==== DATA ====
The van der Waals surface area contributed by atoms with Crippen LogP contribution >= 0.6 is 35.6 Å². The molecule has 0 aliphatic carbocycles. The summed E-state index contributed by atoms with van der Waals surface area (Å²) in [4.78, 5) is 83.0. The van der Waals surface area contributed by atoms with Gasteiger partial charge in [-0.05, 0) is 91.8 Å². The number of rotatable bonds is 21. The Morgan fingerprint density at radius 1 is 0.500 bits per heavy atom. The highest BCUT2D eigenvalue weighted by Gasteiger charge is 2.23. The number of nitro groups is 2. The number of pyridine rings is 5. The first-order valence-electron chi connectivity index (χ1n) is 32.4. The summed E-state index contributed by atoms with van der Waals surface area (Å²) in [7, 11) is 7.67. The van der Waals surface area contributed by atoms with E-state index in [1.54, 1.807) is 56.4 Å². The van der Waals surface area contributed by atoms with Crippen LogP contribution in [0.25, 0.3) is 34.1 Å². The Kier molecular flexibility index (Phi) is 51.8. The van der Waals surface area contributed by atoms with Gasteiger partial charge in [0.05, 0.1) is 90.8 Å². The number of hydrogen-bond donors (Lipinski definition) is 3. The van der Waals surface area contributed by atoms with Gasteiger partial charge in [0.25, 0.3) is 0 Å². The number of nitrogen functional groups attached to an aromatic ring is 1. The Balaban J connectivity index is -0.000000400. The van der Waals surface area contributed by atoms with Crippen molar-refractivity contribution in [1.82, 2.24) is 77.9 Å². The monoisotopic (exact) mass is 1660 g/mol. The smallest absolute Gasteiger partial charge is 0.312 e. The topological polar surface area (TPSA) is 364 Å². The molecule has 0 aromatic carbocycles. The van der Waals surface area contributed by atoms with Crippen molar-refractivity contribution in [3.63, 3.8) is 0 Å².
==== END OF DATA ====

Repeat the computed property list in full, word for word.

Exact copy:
The van der Waals surface area contributed by atoms with Crippen LogP contribution >= 0.6 is 35.6 Å². The molecule has 0 aliphatic carbocycles. The summed E-state index contributed by atoms with van der Waals surface area (Å²) in [4.78, 5) is 83.0. The van der Waals surface area contributed by atoms with Gasteiger partial charge in [-0.05, 0) is 91.8 Å². The number of rotatable bonds is 21. The Morgan fingerprint density at radius 1 is 0.500 bits per heavy atom. The highest BCUT2D eigenvalue weighted by Gasteiger charge is 2.23. The number of nitro groups is 2. The number of pyridine rings is 5. The first-order valence-electron chi connectivity index (χ1n) is 32.4. The summed E-state index contributed by atoms with van der Waals surface area (Å²) in [7, 11) is 7.67. The van der Waals surface area contributed by atoms with E-state index in [1.54, 1.807) is 56.4 Å². The van der Waals surface area contributed by atoms with Crippen LogP contribution in [0.25, 0.3) is 34.1 Å². The Kier molecular flexibility index (Phi) is 51.8. The van der Waals surface area contributed by atoms with Gasteiger partial charge in [0.05, 0.1) is 90.8 Å². The number of hydrogen-bond donors (Lipinski definition) is 3. The van der Waals surface area contributed by atoms with Gasteiger partial charge in [0.25, 0.3) is 0 Å². The number of nitrogen functional groups attached to an aromatic ring is 1. The Balaban J connectivity index is -0.000000400. The van der Waals surface area contributed by atoms with Crippen molar-refractivity contribution in [1.82, 2.24) is 77.9 Å². The monoisotopic (exact) mass is 1660 g/mol. The smallest absolute Gasteiger partial charge is 0.312 e. The topological polar surface area (TPSA) is 364 Å². The molecule has 0 aromatic carbocycles. The van der Waals surface area contributed by atoms with Crippen molar-refractivity contribution in [3.63, 3.8) is 0 Å².